Active metabolite of atorvastatin inhibits membrane cholesterol domain formation by an antioxidant mechanism

R. Preston Mason, Mary F. Walter, Charles A. Day, Robert F. Jacob

Research output: Contribution to journalArticlepeer-review

69 Scopus citations

Abstract

The advanced atherosclerotic lesion is characterized by the formation of microscopic cholesterol crystals that contribute to mechanisms of inflammation and apoptotic cell death. These crystals develop from membrane cholesterol domains, a process that is accelerated under conditions of hyperlipidemia and oxidative stress. In this study, the comparative effects of hydroxymethylglutaryl-CoA (HMG-CoA) reductase inhibitors (statins) on oxidative stress-induced cholesterol domain formation were tested in model membranes containing physiologic levels of cholesterol using small angle x-ray diffraction approaches. In the absence of HMG-CoA reductase, only the atorvastatin active o-hydroxy metabolite (ATM) blocked membrane cholesterol domain formation as a function of oxidative stress. This effect of ATM is attributed to electron donation and proton stabilization mechanisms associated with its phenoxy group located in the membrane hydrocarbon core. ATM inhibited lipid peroxidation in human low density lipoprotein and phospholipid vesicles in a dose-dependent manner, unlike its parent and other statins (pravastatin, rosuvastatin, simvastatin). These findings indicate an atheroprotective effect of ATM on membrane lipid organization through a potent antioxidant mechanism.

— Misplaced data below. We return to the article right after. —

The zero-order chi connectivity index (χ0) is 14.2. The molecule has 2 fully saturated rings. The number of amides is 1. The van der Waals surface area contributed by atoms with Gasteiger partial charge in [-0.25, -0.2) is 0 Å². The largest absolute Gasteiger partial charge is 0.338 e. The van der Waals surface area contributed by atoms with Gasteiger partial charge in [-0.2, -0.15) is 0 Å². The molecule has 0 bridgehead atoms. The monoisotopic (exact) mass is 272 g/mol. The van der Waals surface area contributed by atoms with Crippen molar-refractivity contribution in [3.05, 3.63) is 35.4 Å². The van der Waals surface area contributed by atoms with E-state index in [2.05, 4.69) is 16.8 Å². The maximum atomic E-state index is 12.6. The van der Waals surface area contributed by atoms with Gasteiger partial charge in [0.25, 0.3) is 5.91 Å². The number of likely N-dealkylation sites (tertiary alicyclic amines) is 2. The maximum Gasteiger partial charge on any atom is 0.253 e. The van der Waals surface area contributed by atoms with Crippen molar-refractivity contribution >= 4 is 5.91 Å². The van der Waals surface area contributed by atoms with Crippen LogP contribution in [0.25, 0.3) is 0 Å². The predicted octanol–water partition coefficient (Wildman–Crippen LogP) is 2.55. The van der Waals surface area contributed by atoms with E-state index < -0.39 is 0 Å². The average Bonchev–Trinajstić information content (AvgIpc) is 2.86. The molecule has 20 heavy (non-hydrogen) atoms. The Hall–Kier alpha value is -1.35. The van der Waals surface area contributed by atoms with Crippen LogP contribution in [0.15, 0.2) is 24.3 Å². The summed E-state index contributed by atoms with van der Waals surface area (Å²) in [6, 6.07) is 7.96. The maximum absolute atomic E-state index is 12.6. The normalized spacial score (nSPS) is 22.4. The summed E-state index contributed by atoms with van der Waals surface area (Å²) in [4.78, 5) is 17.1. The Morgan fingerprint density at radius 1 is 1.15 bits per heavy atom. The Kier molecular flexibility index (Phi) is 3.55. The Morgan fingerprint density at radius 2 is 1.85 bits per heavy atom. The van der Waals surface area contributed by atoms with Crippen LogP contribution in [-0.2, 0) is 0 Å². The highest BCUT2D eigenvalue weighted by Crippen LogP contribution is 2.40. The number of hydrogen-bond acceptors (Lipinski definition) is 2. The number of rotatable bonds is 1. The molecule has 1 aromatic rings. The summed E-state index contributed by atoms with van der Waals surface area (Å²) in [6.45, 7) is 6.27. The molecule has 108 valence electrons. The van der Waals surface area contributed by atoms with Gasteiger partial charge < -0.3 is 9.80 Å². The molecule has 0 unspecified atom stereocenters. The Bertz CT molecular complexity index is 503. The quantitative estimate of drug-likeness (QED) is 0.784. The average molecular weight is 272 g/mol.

Original languageEnglish (US)
Pages (from-to)9337-9345
Number of pages9
JournalJournal of Biological Chemistry
Volume281
Issue number14
DOIs
StatePublished - Apr 7 2006

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